Friday, 21 September 2012

Castrol, Lille

This large trompe-l'oeil above one of Lille's mairies de quartier (the neighbourhood's branch of the city hall) could do with some fresh paint as its colours are slowly fading but it is nonetheless a welcome addition to the cityscape.

Surprisingly the lower part of the pinkish façade of the building on the extreme left of this trompe-l'oeil has faded much more than the rest and revealed the presence of a ghost sign for Castrol, the brand of automotive lubricants launched by Charles C. Wakefield & Co. in 1900. For more information about Castrol, check the company's timeline.

The presence of this Castrol ghost sign could suggest a garage or petrol station once stood on this site. This seems to be confirmed by the wider-than-usual pavement in front of the curved façade of the mairie: a former petrol station forecourt maybe?

Location: Rue Pierre Dupont, Lille, Nord / Pictures taken in June 2012

Thursday, 20 September 2012

Henri Lecocq, Lille

The ghost sign for Mondial carrelage presented yesterday wasn't the only one on this wall. Higher up a proud cockerel promoted the Société Henri Lecocq.

There isn't much information about this company. Most of the documents in which its name appear date from the 1950s and 1960s but given that Henri Lecocq was born in the late 19th or very early 20th century (the son of Henri, Robert Lecocq, was born in 1920), the company may predate the Second World War. These usually refer to Sociétes Henri Lecocq rather than the singular société. This would suggest the activities of the company were split at some point and several subsidiaries created to handle the different businesses of Henri Lecocq.

One of Lecocq's subsidiaries was the river shipping and insurrance company La Fluviale Lecocq based Rue Meurein, a couple of hundred metres away from this ghost sign. This company also had offices in Calais and Paris and its barges seem to have carried goods along the rivers and canals of northern France and Belgium as well as the Moselle and the Rhine in Germany.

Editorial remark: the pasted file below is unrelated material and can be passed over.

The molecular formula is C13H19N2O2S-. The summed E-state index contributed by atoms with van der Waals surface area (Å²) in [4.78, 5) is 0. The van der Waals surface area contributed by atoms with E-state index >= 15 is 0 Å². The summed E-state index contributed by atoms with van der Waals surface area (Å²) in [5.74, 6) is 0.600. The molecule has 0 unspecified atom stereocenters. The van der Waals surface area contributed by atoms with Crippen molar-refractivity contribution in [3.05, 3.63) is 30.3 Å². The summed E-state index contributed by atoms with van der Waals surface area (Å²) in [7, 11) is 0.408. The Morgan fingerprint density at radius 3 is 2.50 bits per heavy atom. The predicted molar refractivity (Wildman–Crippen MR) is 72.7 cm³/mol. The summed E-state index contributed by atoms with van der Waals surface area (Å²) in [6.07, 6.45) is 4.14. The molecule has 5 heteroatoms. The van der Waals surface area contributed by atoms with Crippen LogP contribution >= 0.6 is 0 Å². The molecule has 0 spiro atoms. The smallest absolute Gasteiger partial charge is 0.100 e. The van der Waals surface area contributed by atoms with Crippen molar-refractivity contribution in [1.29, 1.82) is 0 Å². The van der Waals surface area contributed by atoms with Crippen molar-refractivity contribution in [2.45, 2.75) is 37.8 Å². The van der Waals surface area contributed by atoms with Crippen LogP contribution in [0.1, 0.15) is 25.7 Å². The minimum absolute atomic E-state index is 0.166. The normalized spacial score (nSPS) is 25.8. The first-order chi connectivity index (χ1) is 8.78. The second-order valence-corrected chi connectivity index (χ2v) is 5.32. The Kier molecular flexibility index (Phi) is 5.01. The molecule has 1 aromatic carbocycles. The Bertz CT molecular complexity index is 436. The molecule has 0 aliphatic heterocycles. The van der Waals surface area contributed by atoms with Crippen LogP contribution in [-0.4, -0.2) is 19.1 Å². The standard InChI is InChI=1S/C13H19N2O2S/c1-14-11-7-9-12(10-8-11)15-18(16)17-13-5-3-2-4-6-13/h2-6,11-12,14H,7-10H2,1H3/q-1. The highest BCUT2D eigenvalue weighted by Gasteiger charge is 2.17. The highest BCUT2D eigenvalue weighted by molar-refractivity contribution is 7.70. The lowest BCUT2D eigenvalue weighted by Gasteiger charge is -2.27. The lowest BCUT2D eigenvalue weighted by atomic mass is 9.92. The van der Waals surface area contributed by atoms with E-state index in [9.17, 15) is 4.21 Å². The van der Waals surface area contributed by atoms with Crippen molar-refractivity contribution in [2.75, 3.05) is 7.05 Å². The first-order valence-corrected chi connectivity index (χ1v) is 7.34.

S Henri

The harbour of Lille on the Deûle Canal and its warehouses extend not far away from the building on which this ghost sign is painted and this may be why this space was chosen to promote Henri Lecocq's company.

This ghost sign was painted by TEFFRI. The name can be seen in the bottom right corner of the last picture.

Location: Avenue Architecte Cordonnier, Lille, Nord / Pictures taken in June 2012

Wednesday, 19 September 2012

Mondial carrelage, Lille

Although a company of the same name has a website, it doesn't seem to have any connection with this ghost sign painted in Lille. As the name indicates, it sold tiles.

Mondial carrelage
Ici [Here]

Location: Avenue Architecte Cordonnier, Lille, Nord / Picture taken in June 2012

Monday, 17 September 2012

Crème Eclipse, Lille

When freshly painted, this ghost sign with its bright yellow letters on a dark blue, almost black background would have been far more noticeable. These days I wonder how many people look above the trees and façades of Square Morisson in the northern French city of Lille and wonder what could have been advertised on this gable.